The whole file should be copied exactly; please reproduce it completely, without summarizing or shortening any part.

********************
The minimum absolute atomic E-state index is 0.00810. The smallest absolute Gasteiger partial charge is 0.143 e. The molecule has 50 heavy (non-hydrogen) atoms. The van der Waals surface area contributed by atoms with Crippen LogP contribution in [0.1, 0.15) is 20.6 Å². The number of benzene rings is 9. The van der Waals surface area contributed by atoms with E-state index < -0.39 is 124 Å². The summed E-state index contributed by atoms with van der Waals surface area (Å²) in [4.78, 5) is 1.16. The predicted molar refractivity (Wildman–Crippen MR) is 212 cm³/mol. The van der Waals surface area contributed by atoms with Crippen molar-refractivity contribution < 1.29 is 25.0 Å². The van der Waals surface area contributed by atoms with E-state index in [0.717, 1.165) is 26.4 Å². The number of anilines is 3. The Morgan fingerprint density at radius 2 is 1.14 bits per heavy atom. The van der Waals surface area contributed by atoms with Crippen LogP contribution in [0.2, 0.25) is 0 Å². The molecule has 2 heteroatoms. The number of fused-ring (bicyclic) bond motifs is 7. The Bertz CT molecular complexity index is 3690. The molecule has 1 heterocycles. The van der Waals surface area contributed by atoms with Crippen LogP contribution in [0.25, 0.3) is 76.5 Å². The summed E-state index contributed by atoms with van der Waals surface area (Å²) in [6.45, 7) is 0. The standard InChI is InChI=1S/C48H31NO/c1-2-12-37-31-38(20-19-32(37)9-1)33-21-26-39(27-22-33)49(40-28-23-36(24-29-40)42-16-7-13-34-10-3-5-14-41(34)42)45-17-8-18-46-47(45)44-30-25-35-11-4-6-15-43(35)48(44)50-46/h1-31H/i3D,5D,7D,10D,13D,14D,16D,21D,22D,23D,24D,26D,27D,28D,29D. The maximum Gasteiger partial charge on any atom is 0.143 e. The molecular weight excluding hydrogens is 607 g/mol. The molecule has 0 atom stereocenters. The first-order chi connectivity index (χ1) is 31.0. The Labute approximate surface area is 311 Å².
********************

The minimum absolute atomic E-state index is 0.00810. The smallest absolute Gasteiger partial charge is 0.143 e. The molecule has 50 heavy (non-hydrogen) atoms. The van der Waals surface area contributed by atoms with Crippen LogP contribution in [0.1, 0.15) is 20.6 Å². The number of benzene rings is 9. The van der Waals surface area contributed by atoms with E-state index < -0.39 is 124 Å². The summed E-state index contributed by atoms with van der Waals surface area (Å²) in [4.78, 5) is 1.16. The predicted molar refractivity (Wildman–Crippen MR) is 212 cm³/mol. The van der Waals surface area contributed by atoms with Crippen molar-refractivity contribution < 1.29 is 25.0 Å². The van der Waals surface area contributed by atoms with E-state index in [0.717, 1.165) is 26.4 Å². The number of anilines is 3. The Morgan fingerprint density at radius 2 is 1.14 bits per heavy atom. The van der Waals surface area contributed by atoms with Crippen LogP contribution in [0.2, 0.25) is 0 Å². The molecule has 2 heteroatoms. The number of fused-ring (bicyclic) bond motifs is 7. The Bertz CT molecular complexity index is 3690. The molecule has 1 heterocycles. The van der Waals surface area contributed by atoms with Crippen LogP contribution in [0.25, 0.3) is 76.5 Å². The summed E-state index contributed by atoms with van der Waals surface area (Å²) in [6.45, 7) is 0. The standard InChI is InChI=1S/C48H31NO/c1-2-12-37-31-38(20-19-32(37)9-1)33-21-26-39(27-22-33)49(40-28-23-36(24-29-40)42-16-7-13-34-10-3-5-14-41(34)42)45-17-8-18-46-47(45)44-30-25-35-11-4-6-15-43(35)48(44)50-46/h1-31H/i3D,5D,7D,10D,13D,14D,16D,21D,22D,23D,24D,26D,27D,28D,29D. The maximum Gasteiger partial charge on any atom is 0.143 e. The molecular weight excluding hydrogens is 607 g/mol. The molecule has 0 atom stereocenters. The first-order chi connectivity index (χ1) is 31.0. The Labute approximate surface area is 311 Å².